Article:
•• The apostle Paul was recounting the incident where a man named Ananias was singled out by God and sent to Paul (then Saul of Tarsus) to heal Saul’s blindness. And that he did!
•• What more do we know about Ananias? Was he a great preacher? an elder or other church leader? None of that is recorded in Scripture. What we do know of him is simply that he was a devout, respected disciple of the Lord (Acts 9:10 with 22:12). No more is said of Ananias. Yet he was used by God to heal a future apostle’s blindness. How interesting — an apostle-to-be healed by the ministry of a disciple. But we modern believers tend to get it all backwards. We expect the apostles and other “spiritual giants” to do the remarkable ministry, while the "normal people" remain humbly on the sidelines.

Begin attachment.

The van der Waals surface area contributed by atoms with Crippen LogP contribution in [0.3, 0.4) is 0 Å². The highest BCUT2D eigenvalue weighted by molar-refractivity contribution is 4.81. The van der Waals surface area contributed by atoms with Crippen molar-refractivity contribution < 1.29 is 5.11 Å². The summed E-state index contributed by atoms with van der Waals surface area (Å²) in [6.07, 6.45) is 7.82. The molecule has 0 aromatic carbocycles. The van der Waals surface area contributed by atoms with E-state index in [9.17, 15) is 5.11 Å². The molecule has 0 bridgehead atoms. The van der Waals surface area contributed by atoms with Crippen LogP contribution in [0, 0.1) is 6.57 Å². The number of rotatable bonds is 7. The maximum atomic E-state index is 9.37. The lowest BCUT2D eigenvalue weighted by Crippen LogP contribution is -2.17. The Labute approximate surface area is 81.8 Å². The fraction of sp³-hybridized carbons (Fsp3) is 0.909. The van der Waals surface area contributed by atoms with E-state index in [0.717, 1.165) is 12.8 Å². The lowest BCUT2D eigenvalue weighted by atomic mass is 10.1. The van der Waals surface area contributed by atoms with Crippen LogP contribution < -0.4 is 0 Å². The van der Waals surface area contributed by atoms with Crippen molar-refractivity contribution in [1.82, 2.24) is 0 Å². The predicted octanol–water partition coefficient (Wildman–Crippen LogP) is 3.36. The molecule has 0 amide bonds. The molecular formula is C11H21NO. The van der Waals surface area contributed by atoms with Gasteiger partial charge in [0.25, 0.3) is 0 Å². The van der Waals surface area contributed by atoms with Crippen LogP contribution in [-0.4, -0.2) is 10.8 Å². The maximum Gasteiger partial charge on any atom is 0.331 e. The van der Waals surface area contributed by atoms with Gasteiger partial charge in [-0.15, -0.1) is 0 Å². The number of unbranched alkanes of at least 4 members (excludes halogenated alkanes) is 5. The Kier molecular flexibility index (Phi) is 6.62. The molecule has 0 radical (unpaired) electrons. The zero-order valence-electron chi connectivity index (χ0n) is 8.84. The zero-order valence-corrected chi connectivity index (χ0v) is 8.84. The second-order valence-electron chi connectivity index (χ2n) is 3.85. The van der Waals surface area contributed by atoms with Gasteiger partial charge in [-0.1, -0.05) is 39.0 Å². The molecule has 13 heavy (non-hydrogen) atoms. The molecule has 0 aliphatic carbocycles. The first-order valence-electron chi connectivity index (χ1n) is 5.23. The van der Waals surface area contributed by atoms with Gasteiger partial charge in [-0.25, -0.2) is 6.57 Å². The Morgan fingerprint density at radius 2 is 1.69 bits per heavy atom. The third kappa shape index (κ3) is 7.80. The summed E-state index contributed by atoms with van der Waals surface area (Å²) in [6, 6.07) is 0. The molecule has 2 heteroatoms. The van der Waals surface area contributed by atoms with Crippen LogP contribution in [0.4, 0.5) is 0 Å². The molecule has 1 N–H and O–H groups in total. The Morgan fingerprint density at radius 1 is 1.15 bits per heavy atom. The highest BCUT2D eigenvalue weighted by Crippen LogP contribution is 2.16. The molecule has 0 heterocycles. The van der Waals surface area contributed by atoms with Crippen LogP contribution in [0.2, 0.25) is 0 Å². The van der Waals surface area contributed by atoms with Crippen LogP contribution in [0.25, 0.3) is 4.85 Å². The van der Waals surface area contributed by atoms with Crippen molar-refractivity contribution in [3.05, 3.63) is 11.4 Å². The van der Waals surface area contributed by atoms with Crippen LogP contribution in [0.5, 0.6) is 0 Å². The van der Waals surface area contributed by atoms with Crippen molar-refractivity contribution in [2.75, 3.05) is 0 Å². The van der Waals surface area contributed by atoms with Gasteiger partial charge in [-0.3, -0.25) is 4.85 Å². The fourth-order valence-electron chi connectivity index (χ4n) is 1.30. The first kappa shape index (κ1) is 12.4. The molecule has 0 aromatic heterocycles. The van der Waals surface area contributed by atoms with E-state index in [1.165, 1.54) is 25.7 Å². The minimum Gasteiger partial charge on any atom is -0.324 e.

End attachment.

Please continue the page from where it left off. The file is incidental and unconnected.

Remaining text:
•• That has never been God’s plan. God from the outset has chosen many ordinary, everyday, common people — even supposedly “ignorant” people — to do His work on earth. Moses came from tending sheep in the desert to lead Israel out of Egypt. Daniel came out of slavery and captivity in Babylon to become the godly assistant to the king of Babylon. The apostles Peter and John had previously been fishermen on the Sea of Galilee. Similar examples of ordinary people doing extraordinary things for God abound in the Bible. How can this be? The next Scripture portion explains it.
1 Corinthians 1:26-29Brothers, think of what you were when you were called. Not many of you were wise by human standards; not many were influential; not many were of noble birth.  But God chose the foolish things of the world to shame the wise; God chose the weak things of the world to shame the strong.  He chose the lowly things of this world and the despised things — and the things that are not — to nullify the things that are,  so that no one may boast before him.
•• This is a remarkable message. When God “calls” people (vs. 26), He tends not to call the “wise ... [the] influential ... [or those] of noble birth.” No, but rather, in His great wisdom, God chooses to use “the foolish ... the weak ... the lowly ... the despised”.